Sunday, June 21, 2015

A Little More About That Book

A while back I announced some exciting news, specifically that I am going to be working on a solo book project. At the time I was kind of vague but I am ready to give some additional details.

The book is going to be tentatively titled: Reuniting the Step-Brothers Of The Reformation. That title might be a bit unwieldy so it is subject to change and is a less than clever play on the title of the polemic work by Leonard Verduin The Reformers and Their Stepchildren, I don't see the Anabaptists as the stepchildren of the Reformers, rather I see the Reformers and the Anabaptists as estranged stepbrothers in dire need of a reconciliation.

The genesis of this book project was a blog post I wrote back in October 2013, What The Anabaptists Can Learn From Their Reformed Brethren. My point at the time was that these two groups, the Reformed and the Anabaptists, while historically at odds with one another, have a lot of teach and learn from one another and both groups are poorer for their historic antipathy. I was encouraged by Dave Black to consider expanding on those initial thoughts and after a lengthy period of hashing it over I have finally decided to move forward with the partnership of Energion Publications as my publisher.

My goal and my desire is to spark a conversation between two groups that have historically been at odds, the Reformed and the Anabaptists.

It is my belief that these two groups are the most significant and most representative of the descendants of the Protestant Reformation. Reuniting in a meaningful way these two groups is not an insignificant hurdle. The history of antipathy between these two streams of the faith goes way back.Tracing their lineage directly to the earliest days of the Reformation movement, these two groups represent the most central facets of that era but they have also been at odds since the earliest days, often violently.

The driving for behind my desire to see these two groups find common ground or at least have open communication is two-fold.

The first reason is more pragmatic in nature. The general state of the faith in the West and particularly America demands that the church come together. We stand at the brink of a seismic shift in the culture surrounding the church and most of the church, I might say virtually all of the church, is utterly unprepared for what is coming. The shock, anger and bewilderment of most of the church is understandable but it is also unhelpful. I think that both the Reformed and the Anabaptists have their own unique strengths to teach one another that I believe are critical to how the church will face the years to come.

The second reason is a little more difficult to explain. Since the split between these groups, followed quickly by one-sided persecution and mutual denunciation, the Reformed and the Anabaptists have developed largely in isolation from one another. In between the two is the great, mushy middle of American evangelicalism with all the negatives that accompany it. In growing more or less disconnected from one another the two great traditions that flowed from the Reformation have had little impact on one another and both are poorer as a result.  It is high time for these two tribes to interact with one another, test their assumptions and both grow as a result. I am actually starting to see some of this happening thanks to the internet and I am also seeing some predictable backlash against it. I hope to add my voice to those who wish to see this conversation happen. I am under no illusion that Presbyterians and Mennonites will suddenly start to merge churches but there still is so much that they can learn from and encourage one another in.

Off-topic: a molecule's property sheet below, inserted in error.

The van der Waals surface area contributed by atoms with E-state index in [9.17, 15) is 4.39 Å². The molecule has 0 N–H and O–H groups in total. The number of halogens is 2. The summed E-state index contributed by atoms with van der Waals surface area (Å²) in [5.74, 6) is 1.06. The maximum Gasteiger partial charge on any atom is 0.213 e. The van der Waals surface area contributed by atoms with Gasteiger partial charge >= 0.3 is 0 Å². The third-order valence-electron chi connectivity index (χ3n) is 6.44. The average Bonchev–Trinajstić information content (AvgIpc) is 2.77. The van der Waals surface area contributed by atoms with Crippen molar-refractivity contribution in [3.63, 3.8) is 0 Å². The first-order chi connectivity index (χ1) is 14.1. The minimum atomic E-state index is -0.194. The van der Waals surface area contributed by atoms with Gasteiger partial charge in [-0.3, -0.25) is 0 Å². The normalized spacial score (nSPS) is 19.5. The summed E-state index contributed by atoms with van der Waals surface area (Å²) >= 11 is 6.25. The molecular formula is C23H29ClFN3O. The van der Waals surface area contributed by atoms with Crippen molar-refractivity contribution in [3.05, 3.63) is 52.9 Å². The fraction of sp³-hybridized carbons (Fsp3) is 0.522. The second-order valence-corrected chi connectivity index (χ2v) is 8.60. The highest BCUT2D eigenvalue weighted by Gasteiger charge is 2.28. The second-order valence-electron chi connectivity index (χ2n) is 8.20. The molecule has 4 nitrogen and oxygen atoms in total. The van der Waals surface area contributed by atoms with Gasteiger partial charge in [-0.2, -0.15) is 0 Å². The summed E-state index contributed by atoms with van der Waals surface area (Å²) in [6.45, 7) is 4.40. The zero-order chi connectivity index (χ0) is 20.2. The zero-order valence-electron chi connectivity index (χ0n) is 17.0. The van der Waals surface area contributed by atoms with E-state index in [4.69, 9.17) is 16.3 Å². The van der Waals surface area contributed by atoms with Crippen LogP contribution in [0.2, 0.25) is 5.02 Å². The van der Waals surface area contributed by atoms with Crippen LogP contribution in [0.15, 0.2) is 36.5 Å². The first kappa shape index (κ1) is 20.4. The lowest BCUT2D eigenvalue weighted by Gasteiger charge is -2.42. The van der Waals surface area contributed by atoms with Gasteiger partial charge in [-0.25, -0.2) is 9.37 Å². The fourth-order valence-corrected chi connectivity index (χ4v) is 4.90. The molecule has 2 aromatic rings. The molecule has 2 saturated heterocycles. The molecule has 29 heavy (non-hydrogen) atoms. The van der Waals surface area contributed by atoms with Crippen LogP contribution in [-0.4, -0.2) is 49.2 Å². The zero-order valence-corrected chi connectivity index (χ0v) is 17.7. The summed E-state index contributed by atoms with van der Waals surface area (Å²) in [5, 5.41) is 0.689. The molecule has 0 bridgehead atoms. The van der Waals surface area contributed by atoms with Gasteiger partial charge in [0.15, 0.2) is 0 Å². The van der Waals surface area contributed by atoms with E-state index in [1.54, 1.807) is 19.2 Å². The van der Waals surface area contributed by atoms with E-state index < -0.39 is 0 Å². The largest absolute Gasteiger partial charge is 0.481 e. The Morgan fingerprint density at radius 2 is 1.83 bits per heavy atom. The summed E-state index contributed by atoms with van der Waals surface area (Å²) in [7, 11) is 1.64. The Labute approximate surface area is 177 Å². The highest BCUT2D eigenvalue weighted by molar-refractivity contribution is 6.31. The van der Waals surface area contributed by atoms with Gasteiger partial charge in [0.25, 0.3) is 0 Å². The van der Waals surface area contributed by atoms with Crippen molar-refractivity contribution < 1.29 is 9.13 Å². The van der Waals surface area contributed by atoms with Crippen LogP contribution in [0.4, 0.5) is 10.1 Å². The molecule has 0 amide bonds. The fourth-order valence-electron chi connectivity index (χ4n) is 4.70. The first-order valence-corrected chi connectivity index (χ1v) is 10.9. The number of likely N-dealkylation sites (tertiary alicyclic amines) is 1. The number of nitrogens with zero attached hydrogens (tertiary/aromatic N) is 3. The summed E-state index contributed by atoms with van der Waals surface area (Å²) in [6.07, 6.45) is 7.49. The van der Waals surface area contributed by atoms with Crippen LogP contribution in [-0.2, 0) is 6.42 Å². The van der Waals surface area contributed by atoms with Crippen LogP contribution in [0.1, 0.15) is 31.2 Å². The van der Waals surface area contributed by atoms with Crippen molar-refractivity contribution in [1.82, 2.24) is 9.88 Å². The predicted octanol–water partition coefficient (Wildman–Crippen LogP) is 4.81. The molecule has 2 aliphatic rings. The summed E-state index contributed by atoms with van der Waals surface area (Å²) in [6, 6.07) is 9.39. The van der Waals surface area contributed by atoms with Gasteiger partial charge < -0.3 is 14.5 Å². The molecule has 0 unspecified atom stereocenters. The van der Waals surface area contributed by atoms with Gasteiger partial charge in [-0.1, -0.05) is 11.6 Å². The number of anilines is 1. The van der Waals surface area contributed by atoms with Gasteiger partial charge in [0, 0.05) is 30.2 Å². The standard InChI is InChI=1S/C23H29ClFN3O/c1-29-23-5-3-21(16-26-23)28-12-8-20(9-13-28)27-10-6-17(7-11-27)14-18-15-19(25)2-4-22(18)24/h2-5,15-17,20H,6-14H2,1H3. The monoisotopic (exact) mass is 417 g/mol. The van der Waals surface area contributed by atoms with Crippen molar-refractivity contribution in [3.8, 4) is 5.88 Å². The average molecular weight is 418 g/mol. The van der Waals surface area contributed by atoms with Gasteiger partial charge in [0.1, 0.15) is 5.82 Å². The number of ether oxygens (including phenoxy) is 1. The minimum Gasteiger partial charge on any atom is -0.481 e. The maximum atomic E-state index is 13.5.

If I am being honest, there is a third reason. I am someone who finds myself astride both streams of the church and, while I am not unwelcome, I am also certainly not comfortable in either. I love the Anabaptists for their understanding of the church and their commitment to non-resistance. I love the Reformed for their robust theological scholarship and boldness. Perhaps if we can get past some of  the old enmity and suspicion we can also see more crossing over and cooperation between the two.

More details will follow in the weeks and months to come. I expect the publication date to be sometime in early 2016 but I would also like to post thoughts on my blog and incorporate those conversations into this book as I go. It should be an exciting journey, the first of hopefully many more to come.

Finally, what would an announcement dealing with reuniting be without a little Peaches & Herb?

1 comment:

Dwight Gingrich said...

Arthur, this sounds fascinating. I identify less with Reformed soteriology than you do, but strongly agree that both church traditions have much to learn from each other. And more unity between true believers is essential, to put it mildly. So many blessings as you write!

(I've been enjoying reading through your recent posts this morning.)